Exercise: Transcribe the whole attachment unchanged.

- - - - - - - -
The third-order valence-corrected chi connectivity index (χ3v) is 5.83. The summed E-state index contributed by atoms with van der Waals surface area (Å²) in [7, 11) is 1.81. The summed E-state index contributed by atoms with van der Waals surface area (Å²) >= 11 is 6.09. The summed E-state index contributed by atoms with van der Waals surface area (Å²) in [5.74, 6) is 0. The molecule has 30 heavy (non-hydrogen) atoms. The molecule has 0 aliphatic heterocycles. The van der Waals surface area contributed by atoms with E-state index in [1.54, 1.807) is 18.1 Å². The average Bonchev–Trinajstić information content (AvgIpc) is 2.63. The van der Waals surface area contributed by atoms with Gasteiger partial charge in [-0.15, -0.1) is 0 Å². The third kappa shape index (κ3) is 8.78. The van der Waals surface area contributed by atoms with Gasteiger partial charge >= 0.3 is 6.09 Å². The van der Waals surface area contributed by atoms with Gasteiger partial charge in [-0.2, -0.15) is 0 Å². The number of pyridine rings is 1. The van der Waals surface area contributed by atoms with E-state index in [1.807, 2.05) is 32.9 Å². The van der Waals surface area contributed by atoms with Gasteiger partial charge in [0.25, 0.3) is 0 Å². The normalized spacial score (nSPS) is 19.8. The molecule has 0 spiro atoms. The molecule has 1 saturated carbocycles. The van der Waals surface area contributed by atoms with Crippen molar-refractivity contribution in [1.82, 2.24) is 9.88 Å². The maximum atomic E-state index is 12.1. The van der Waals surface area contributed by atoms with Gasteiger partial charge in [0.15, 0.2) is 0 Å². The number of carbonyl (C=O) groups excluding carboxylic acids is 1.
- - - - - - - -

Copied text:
The third-order valence-corrected chi connectivity index (χ3v) is 5.83. The summed E-state index contributed by atoms with van der Waals surface area (Å²) in [7, 11) is 1.81. The summed E-state index contributed by atoms with van der Waals surface area (Å²) >= 11 is 6.09. The summed E-state index contributed by atoms with van der Waals surface area (Å²) in [5.74, 6) is 0. The molecule has 30 heavy (non-hydrogen) atoms. The molecule has 0 aliphatic heterocycles. The van der Waals surface area contributed by atoms with E-state index in [1.54, 1.807) is 18.1 Å². The average Bonchev–Trinajstić information content (AvgIpc) is 2.63. The van der Waals surface area contributed by atoms with Gasteiger partial charge in [-0.15, -0.1) is 0 Å². The third kappa shape index (κ3) is 8.78. The van der Waals surface area contributed by atoms with Gasteiger partial charge >= 0.3 is 6.09 Å². The van der Waals surface area contributed by atoms with Gasteiger partial charge in [-0.2, -0.15) is 0 Å². The number of pyridine rings is 1. The van der Waals surface area contributed by atoms with E-state index in [1.807, 2.05) is 32.9 Å². The van der Waals surface area contributed by atoms with Gasteiger partial charge in [0.25, 0.3) is 0 Å². The normalized spacial score (nSPS) is 19.8. The molecule has 0 spiro atoms. The molecule has 1 saturated carbocycles. The van der Waals surface area contributed by atoms with Crippen molar-refractivity contribution in [1.82, 2.24) is 9.88 Å². The maximum atomic E-state index is 12.1. The van der Waals surface area contributed by atoms with Gasteiger partial charge in [0.15, 0.2) is 0 Å². The number of carbonyl (C=O) groups excluding carboxylic acids is 1.